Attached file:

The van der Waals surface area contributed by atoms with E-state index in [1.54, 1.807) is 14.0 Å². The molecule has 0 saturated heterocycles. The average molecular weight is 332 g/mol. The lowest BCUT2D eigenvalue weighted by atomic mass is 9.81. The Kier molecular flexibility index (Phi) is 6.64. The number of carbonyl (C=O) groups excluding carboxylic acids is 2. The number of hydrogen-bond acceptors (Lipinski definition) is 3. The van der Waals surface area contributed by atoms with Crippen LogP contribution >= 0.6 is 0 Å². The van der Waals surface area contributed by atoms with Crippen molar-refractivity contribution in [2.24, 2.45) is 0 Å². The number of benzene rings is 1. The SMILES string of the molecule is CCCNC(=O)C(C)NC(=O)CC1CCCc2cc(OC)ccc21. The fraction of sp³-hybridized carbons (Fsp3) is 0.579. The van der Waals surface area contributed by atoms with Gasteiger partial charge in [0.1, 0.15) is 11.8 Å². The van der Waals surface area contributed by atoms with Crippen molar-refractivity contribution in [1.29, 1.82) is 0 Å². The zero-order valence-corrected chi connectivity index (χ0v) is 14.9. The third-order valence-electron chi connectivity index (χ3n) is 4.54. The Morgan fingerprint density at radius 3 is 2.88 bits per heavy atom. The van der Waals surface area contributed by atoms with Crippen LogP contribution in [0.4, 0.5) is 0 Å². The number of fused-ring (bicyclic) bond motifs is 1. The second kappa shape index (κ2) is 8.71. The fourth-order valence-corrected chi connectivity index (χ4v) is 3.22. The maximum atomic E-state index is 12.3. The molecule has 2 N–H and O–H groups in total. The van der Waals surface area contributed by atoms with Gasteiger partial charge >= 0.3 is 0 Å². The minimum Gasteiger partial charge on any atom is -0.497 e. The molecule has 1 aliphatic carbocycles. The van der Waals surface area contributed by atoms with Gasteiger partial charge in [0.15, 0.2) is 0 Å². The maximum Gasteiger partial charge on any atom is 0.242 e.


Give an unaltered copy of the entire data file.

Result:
The van der Waals surface area contributed by atoms with E-state index in [1.54, 1.807) is 14.0 Å². The molecule has 0 saturated heterocycles. The average molecular weight is 332 g/mol. The lowest BCUT2D eigenvalue weighted by atomic mass is 9.81. The Kier molecular flexibility index (Phi) is 6.64. The number of carbonyl (C=O) groups excluding carboxylic acids is 2. The number of hydrogen-bond acceptors (Lipinski definition) is 3. The van der Waals surface area contributed by atoms with Crippen LogP contribution >= 0.6 is 0 Å². The van der Waals surface area contributed by atoms with Crippen molar-refractivity contribution in [2.24, 2.45) is 0 Å². The number of benzene rings is 1. The SMILES string of the molecule is CCCNC(=O)C(C)NC(=O)CC1CCCc2cc(OC)ccc21. The fraction of sp³-hybridized carbons (Fsp3) is 0.579. The van der Waals surface area contributed by atoms with Gasteiger partial charge in [0.1, 0.15) is 11.8 Å². The van der Waals surface area contributed by atoms with Crippen molar-refractivity contribution in [1.29, 1.82) is 0 Å². The zero-order valence-corrected chi connectivity index (χ0v) is 14.9. The third-order valence-electron chi connectivity index (χ3n) is 4.54. The Morgan fingerprint density at radius 3 is 2.88 bits per heavy atom. The van der Waals surface area contributed by atoms with Crippen LogP contribution in [0.4, 0.5) is 0 Å². The number of fused-ring (bicyclic) bond motifs is 1. The second kappa shape index (κ2) is 8.71. The fourth-order valence-corrected chi connectivity index (χ4v) is 3.22. The maximum atomic E-state index is 12.3. The molecule has 2 N–H and O–H groups in total. The van der Waals surface area contributed by atoms with Gasteiger partial charge >= 0.3 is 0 Å². The minimum Gasteiger partial charge on any atom is -0.497 e. The molecule has 1 aliphatic carbocycles. The van der Waals surface area contributed by atoms with Gasteiger partial charge in [0.15, 0.2) is 0 Å². The maximum Gasteiger partial charge on any atom is 0.242 e.